If you're familiar with my work you'll know that I like Run Values because they adjust by count for balls and strikes and the results of a ball in play. I'm going to focus on the per 100 pitches portion as We see that Lobaton has had the best results on breaking balls (BB) with Molina's struggles with balls in the dirt being a bit overblown as he's basically average, while Gimenez proved pretty poor at getting good results out of our pitcher's BB. Moving on to the change up (CH) we see that Gimenez saw spectacular results when calling for the CH, while Lobaton is no slouch either. Molina is the worst of the bunch, and it's important to point out that Rays pitchers are better than most at throwing the CH. Who you catch makes a big difference, but as noted above, larger samples will render these points moot, and we're comparing across the staff so I think there's less inherent bias as those samples get larger considering pitchers threw to all of the catchers quite a bit. The fastball (FA) is another area where we see Lobaton separate himself from his peers as him, and Molina to a lesser extent, are well above average.
Overall, we see that Rays pitchers compiled a .05 RV/100 on the BB, -1.63 on the CH, and -.76 on the FA. This hasn't been mentioned yet, but negative is better for pitchers and positive better for batters. We see that the CH has been a ridiculous weapon for Rays pitchers with the FA also showing well, but the BB has been slightly less than average thus far. By catcher, we can see that Lobaton has been magical thus far with a -1.09 RV/100 thus far, with Molina coming in a bit below the team average of -.76 and Gimenez further below team average. On top of Lobaton having a nearly league average bat he's also looking like a guy that can call a game and get the most out of his pitchers. Let's drill down even further and look at pitch types by pitcher. First off let's look at what's being called:
On the left we have the raw number of pitches called for each pitcher and the right-hand table shows us what that looks like as a percentage of all pitches by that pitcher to that catcher. I will be focusing on the percentages here, but it's important to know the underlying number of calls as 100% of 1 pitch doesn't tell us as much as 60% of 500 pitches.
Lobaton and Molina will call the BB a bit more than Gimenez with the reverse being true on the CH. Lobaton calls slightly less fastballs with Gimenez calling the highest percentage of those. I'd highly recommend going through and comparing your favorite pitchers with each catcher compared to the total column to see which catchers are more prone to calling for certain pitches, but I'd like to highlight a few examples for each pitch type. David Price seems to throw more BB to Lobaton than the other two so far, by a bit of a wide margin and the same can be said for J.P. Howell, but the opposite is true regarding Jake McGee as Lobaton rarely calls for the bendy stuff compared to his peers. James Shields seems to be getting the same treatment, though Jeremy Hellickson throws a higher percentage of BB to Lobaton compared to the other catchers and Matt Moore and Wade Davis also fall into this class of not being afraid to uncork a BB to our potential hero.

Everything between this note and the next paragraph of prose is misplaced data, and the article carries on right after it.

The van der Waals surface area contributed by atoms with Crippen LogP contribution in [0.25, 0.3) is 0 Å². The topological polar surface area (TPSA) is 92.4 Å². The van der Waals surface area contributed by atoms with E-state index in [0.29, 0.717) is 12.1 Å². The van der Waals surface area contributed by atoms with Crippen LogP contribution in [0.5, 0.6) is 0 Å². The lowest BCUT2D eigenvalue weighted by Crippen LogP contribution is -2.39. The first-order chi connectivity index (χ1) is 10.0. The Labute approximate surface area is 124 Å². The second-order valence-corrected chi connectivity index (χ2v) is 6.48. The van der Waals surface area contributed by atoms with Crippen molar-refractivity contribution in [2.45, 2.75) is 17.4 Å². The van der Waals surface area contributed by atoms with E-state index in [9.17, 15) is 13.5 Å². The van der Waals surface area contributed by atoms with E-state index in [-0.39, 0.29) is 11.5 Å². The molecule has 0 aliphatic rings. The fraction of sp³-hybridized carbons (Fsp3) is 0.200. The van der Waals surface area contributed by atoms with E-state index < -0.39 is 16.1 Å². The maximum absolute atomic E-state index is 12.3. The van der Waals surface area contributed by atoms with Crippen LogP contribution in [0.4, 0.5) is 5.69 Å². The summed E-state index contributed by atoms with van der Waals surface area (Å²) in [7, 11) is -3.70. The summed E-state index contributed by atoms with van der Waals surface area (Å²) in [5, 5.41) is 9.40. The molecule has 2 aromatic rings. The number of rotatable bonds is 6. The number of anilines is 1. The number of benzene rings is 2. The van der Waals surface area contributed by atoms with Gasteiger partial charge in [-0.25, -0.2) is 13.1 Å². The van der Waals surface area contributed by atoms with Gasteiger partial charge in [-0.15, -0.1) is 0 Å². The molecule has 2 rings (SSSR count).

Moving on to the CH which we've already seen has been a real success story we see that Lobaton calls for Cobb to throw his offspeed pitch more than Molina and Gimmer, but he works the opposite with David Price only throwing around 10% of his pitches offspeed compared to 14% with Molina and 20% to Gimenez. Fernando Rodney has no problem throwing his great CH to Lobaton, but we see those rates a bit lower for Molina and Gimenez who are at 27% and 28%, respectively. Molina calls for the CH the most with Shields around 35% of the time with Lobaton only around 31%. Meanwhile, recently DL'd Jeremy Hellickson throws the same breakout of CH to the current squad, but that was ramped up a bit higher with Gimenez and the same can be said when it comes to Matt Moore.
Lastly, let's look at FA usage by pairing. Cobb is only throwing the FA 32% of the time to Lobaton while that goes to 50% with Molina. David Price has been extra FA heavy with Molina and Lobaton at 68% and 69%, respectively with Gimmer getting the big man to throw his offspeed stuff a bit more. Lobaton has Shields throwing the fastball a full 40% of the time while Molina has that down around 32% and Molina is also getting Matty Moore to throw the fastball around 73% of the time while Lobaton has kept that rate at 67%. With Moore's great secondary stuff I think 73% of the time is too much for the straight fastball, but this could be an area where Molina's inability to block pitches is rearing it's head and a place where Lobaton does not share that similar fear to go. These are the type of differences we're looking to spot the most as guys like Moore and Archer really play up when they're able to throw the BB in the dirt and can only help guys like Price and Shields that also use the BB to get ahead in the count.